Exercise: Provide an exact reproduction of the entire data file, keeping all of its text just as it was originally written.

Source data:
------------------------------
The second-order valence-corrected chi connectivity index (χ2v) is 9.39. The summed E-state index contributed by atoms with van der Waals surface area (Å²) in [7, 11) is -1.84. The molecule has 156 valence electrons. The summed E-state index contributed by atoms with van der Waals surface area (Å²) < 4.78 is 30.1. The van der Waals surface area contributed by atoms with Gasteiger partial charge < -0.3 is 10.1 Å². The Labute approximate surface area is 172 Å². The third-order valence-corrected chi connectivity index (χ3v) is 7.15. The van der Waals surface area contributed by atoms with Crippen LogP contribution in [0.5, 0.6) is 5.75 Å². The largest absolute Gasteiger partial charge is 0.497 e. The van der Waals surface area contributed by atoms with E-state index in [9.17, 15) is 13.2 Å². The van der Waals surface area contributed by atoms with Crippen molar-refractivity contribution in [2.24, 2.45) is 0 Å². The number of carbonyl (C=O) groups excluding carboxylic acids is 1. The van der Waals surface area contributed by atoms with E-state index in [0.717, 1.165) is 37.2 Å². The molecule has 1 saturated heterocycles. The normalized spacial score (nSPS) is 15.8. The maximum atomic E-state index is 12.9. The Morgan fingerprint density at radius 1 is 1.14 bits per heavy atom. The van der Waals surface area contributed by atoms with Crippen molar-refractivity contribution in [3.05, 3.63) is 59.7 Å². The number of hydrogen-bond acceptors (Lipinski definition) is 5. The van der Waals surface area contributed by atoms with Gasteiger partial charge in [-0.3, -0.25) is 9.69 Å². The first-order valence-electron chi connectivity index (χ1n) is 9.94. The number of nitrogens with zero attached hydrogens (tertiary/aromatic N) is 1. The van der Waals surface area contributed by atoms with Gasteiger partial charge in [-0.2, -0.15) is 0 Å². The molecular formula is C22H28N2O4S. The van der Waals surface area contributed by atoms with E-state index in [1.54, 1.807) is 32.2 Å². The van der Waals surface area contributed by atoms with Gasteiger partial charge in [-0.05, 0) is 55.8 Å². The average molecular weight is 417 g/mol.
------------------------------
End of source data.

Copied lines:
The second-order valence-corrected chi connectivity index (χ2v) is 9.39. The summed E-state index contributed by atoms with van der Waals surface area (Å²) in [7, 11) is -1.84. The molecule has 156 valence electrons. The summed E-state index contributed by atoms with van der Waals surface area (Å²) < 4.78 is 30.1. The van der Waals surface area contributed by atoms with Gasteiger partial charge < -0.3 is 10.1 Å². The Labute approximate surface area is 172 Å². The third-order valence-corrected chi connectivity index (χ3v) is 7.15. The van der Waals surface area contributed by atoms with Crippen LogP contribution in [0.5, 0.6) is 5.75 Å². The largest absolute Gasteiger partial charge is 0.497 e. The van der Waals surface area contributed by atoms with E-state index in [9.17, 15) is 13.2 Å². The van der Waals surface area contributed by atoms with Crippen molar-refractivity contribution in [2.24, 2.45) is 0 Å². The number of carbonyl (C=O) groups excluding carboxylic acids is 1. The van der Waals surface area contributed by atoms with E-state index in [0.717, 1.165) is 37.2 Å². The molecule has 1 saturated heterocycles. The normalized spacial score (nSPS) is 15.8. The maximum atomic E-state index is 12.9. The Morgan fingerprint density at radius 1 is 1.14 bits per heavy atom. The van der Waals surface area contributed by atoms with Crippen molar-refractivity contribution in [3.05, 3.63) is 59.7 Å². The number of hydrogen-bond acceptors (Lipinski definition) is 5. The van der Waals surface area contributed by atoms with Gasteiger partial charge in [-0.3, -0.25) is 9.69 Å². The first-order valence-electron chi connectivity index (χ1n) is 9.94. The number of nitrogens with zero attached hydrogens (tertiary/aromatic N) is 1. The van der Waals surface area contributed by atoms with Gasteiger partial charge in [-0.2, -0.15) is 0 Å². The molecular formula is C22H28N2O4S. The van der Waals surface area contributed by atoms with E-state index in [1.54, 1.807) is 32.2 Å². The van der Waals surface area contributed by atoms with Gasteiger partial charge in [-0.05, 0) is 55.8 Å². The average molecular weight is 417 g/mol.